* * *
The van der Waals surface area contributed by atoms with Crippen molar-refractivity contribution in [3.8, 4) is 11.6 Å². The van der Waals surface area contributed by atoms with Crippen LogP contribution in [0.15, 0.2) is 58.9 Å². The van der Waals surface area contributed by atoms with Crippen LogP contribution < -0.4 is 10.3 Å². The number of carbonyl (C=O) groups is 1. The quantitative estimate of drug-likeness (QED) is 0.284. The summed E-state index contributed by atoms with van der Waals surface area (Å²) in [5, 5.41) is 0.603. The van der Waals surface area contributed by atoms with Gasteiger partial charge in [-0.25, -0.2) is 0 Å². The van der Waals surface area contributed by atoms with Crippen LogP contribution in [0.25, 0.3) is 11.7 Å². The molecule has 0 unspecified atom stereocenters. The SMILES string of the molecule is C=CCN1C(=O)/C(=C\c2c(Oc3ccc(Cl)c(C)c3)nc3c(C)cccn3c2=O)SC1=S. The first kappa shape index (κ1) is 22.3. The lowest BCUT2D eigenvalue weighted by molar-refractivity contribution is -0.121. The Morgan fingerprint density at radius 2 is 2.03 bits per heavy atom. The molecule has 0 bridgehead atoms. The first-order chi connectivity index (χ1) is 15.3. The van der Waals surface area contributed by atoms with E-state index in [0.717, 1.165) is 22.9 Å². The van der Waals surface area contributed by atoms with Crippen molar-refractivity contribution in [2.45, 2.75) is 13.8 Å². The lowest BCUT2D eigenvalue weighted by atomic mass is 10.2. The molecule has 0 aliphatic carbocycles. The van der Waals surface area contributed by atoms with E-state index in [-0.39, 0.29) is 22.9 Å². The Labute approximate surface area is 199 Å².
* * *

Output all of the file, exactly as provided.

The van der Waals surface area contributed by atoms with Crippen molar-refractivity contribution in [3.8, 4) is 11.6 Å². The van der Waals surface area contributed by atoms with Crippen LogP contribution in [0.15, 0.2) is 58.9 Å². The van der Waals surface area contributed by atoms with Crippen LogP contribution < -0.4 is 10.3 Å². The number of carbonyl (C=O) groups is 1. The quantitative estimate of drug-likeness (QED) is 0.284. The summed E-state index contributed by atoms with van der Waals surface area (Å²) in [5, 5.41) is 0.603. The van der Waals surface area contributed by atoms with Gasteiger partial charge in [-0.25, -0.2) is 0 Å². The van der Waals surface area contributed by atoms with Crippen LogP contribution in [0.25, 0.3) is 11.7 Å². The molecule has 0 unspecified atom stereocenters. The SMILES string of the molecule is C=CCN1C(=O)/C(=C\c2c(Oc3ccc(Cl)c(C)c3)nc3c(C)cccn3c2=O)SC1=S. The first kappa shape index (κ1) is 22.3. The lowest BCUT2D eigenvalue weighted by molar-refractivity contribution is -0.121. The Morgan fingerprint density at radius 2 is 2.03 bits per heavy atom. The molecule has 0 bridgehead atoms. The first-order chi connectivity index (χ1) is 15.3. The van der Waals surface area contributed by atoms with E-state index in [0.717, 1.165) is 22.9 Å². The van der Waals surface area contributed by atoms with Crippen molar-refractivity contribution in [2.45, 2.75) is 13.8 Å². The lowest BCUT2D eigenvalue weighted by atomic mass is 10.2. The molecule has 0 aliphatic carbocycles. The van der Waals surface area contributed by atoms with E-state index in [-0.39, 0.29) is 22.9 Å². The Labute approximate surface area is 199 Å².